The Different Types of Fins

People who are diving or snorkeling for the first time may be surprised to learn that there are different types of snorkeling fins. Some people may wonder why fins are needed in the first place. Don't those pearl divers dive without them? Yes, pearl divers don't seem to use fins, but they're not diving in Key West. Among the benefits of fins are:

• They protect your feet.

• They make you more streamlined and efficient.

• They allow you to swim faster.

Types of Snorkeling Fins

Snorkeling fins can be opened or closed foot. What's the difference?

The closed foot fin encloses much of the foot, including the heel, like a regular shoe. The open foot fin has a sling back like a sling backed sandal. The benefit of an open fin is that it lets the diver wear a boot. This protects his or her feet from cold water as well as rocks and shingle on the shore. Also, unlike snorkelers, divers need to carry around heavy gear. They benefit from the open foot fin, which also has stiffer and heavier fins than closed foot fins.

The benefits of closed foot fins is that they're less expensive to buy, and you don't need to wear hem with boots. They weigh less and are more flexible and efficient.

Split and Paddle Fins

Besides the difference between open and closed fins, there are also split and paddle fins.

Paddle fins have a bit of an advantage over split fins because they allow the diver to accelerate quickly and allow him or her to maneuver with control. The diver can also use different types of kicks while wearing paddle fins.

However, if you're going to be in the water for a long time, split fins might be best. Their design allows them to direct the force of the water behind the fin with more precision than is the case with a paddle fin. This makes it easier for you to propel yourself forward, which allows you to save energy over a long dive. Also, the way you kick with a split fin is different than for a paddle fin. Paddle fins work very well with flutter kicks, which are rapid, easy little kicks. Again, this technique saves energy.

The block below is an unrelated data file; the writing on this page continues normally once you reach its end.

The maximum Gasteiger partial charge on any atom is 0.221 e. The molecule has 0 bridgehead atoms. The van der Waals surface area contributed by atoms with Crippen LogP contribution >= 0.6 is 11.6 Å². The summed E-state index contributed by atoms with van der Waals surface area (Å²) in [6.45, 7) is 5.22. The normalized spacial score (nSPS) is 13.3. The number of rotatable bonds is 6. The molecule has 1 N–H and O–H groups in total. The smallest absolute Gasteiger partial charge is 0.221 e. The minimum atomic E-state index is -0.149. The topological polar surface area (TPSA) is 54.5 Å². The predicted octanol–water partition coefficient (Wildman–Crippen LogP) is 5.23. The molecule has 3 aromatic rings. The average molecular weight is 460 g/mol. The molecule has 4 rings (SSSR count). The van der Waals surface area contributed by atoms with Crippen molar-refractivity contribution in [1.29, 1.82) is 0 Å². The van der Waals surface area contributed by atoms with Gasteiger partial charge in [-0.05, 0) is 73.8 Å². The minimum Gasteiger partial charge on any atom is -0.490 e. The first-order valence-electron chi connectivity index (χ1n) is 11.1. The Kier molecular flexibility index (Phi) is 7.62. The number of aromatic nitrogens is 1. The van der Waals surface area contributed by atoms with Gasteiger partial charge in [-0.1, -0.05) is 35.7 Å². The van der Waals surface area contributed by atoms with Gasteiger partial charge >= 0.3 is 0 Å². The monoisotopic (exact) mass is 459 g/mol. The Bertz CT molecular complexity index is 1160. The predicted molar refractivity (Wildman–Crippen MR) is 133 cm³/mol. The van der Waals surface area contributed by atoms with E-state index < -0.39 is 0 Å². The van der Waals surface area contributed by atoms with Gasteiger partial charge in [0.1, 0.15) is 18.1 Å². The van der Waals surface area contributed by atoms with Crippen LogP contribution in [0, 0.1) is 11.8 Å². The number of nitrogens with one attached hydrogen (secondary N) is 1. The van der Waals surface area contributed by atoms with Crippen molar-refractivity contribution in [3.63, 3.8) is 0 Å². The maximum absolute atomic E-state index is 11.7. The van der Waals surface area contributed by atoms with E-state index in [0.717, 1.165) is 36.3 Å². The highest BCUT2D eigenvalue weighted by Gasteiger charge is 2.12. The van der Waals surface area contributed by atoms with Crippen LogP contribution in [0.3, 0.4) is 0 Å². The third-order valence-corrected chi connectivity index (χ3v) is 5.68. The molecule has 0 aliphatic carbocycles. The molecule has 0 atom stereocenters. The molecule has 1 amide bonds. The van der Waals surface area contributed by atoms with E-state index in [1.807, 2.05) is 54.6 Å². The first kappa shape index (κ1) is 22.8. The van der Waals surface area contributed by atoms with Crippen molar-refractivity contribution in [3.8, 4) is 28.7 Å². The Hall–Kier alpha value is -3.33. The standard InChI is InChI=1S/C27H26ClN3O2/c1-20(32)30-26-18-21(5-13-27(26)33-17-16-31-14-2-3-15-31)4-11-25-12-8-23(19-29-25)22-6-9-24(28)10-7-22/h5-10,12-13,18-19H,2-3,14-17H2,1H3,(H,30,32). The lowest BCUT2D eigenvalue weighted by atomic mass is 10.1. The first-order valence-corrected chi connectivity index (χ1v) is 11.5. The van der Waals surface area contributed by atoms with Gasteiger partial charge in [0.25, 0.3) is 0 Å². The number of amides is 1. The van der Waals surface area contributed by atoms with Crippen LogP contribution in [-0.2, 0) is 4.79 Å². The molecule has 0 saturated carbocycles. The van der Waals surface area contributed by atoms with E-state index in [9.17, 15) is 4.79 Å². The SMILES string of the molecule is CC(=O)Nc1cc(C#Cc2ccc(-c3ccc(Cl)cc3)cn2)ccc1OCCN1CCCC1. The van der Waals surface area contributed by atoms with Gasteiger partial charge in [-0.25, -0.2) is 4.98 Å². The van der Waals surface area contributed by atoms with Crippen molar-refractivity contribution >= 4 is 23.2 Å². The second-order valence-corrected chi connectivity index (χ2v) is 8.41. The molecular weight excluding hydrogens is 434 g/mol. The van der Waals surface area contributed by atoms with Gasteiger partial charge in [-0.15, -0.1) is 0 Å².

Some minor drawbacks with split fins are they're not quite as tactile as paddle fins and don't give you the same kind of feedback. They also seem to give you less control of how you move in the water and seem best for forward motion.

But whichever fin you choose, they need to be comfortable and of good quality. It's best that they be a bit tight when you try them on for the first time, because your feet will shrink in the cool water.

Travel Fins

These fins are basically made to be able to fit in your suitcase if you're going diving in Key West. They're open foot, wide, short and give you not much in the way of power and speed. It's best to save them for the swimming pool.